Before you click off this blog because the idea of skipping a meal or two is scary or not do-able, it may be much easier than you think. So why not stick around until the end before jumping to any conclusions.
So let’s start with the basics. What defines a fast? It’s essentially when you completely, or almost completely, stop eating for a prolonged amount of time. You’ve probably heard of intermittent fasting as it has recently gained popularity in the health and wellness world.
What does the science say? A study explored the idea of fasting for 3 days and more, only drinking water and eating only 200 calories and less can almost ‘reset’ some components of your immune system. This study looked at the effects of fasting in both mice and humans and found that in both species that fasting increased white blood cells as fasting sees the body’s white blood cell count to decrease which then triggers the formation of new white blood cells. And we know that white blood cells, aka lymphocytes play an essential role in the immune system.
Longo’s hypothesis is that prolonged fasting forces your body to “recycle a lot of the immune cells that are not needed” which is why the decrease in the white blood cell count is seen. Two of the key mechanisms are an enzyme called PKA and a hormone called IGF-1, both of which are reduced by fasting. Once you start eating again, your stem cells kick back into high gear to replenish the cells that were recycled. This same study explored cancer patients fasting for 1, 2 or 3 days before undergoing chemotherapy and saw that the fasting reduced the harmful side effects of chemotherapy, more specifically the immunosuppression caused by the treatment.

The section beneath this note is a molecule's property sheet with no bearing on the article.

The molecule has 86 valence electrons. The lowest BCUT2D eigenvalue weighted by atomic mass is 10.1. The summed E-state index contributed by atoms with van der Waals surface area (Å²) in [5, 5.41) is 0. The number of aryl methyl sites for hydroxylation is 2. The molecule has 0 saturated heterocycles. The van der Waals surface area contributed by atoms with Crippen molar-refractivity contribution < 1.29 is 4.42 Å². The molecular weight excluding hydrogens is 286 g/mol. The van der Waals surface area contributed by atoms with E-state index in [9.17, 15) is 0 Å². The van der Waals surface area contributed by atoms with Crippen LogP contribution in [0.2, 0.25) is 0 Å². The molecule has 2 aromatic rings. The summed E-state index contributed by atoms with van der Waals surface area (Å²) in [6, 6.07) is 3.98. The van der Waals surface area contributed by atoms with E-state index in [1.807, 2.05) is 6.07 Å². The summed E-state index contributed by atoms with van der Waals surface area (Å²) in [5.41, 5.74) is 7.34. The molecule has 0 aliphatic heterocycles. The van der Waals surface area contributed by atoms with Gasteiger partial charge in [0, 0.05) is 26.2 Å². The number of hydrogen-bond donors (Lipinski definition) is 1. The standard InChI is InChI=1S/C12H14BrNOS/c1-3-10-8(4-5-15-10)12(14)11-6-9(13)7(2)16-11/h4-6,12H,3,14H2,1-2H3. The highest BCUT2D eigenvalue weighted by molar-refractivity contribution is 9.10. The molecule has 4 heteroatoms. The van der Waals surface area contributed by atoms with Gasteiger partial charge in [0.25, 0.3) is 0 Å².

Now we aren’t saying you need to be fasting for days on end because let’s be honest, for a lot of us that would be unfeasible as we can’t go without more than 2 meals without having serious hanger. But trying to perform intermittent fasting every so often could do your immune system some good.
David Medasky, who was on our podcast, says
“Intermittent fasting is where you go anywhere from 12 to 16 hours without eating food. And most people do it normally. If you go to bed at ten o'clock at night and you stop eating at seven o'clock, three hours before and you have your first meal at seven or eight o'clock in the morning, you've done an intermittent fast”.
So why not set your alarm an hour or two later than usual and wake up with a big glass of water and hey, call it intermittent fasting!
We need to make it known that fasting can be extremely harmful if you have other health problems and can be triggering to those who have eating disorders so please consult your physician if you’re thinking of trying this.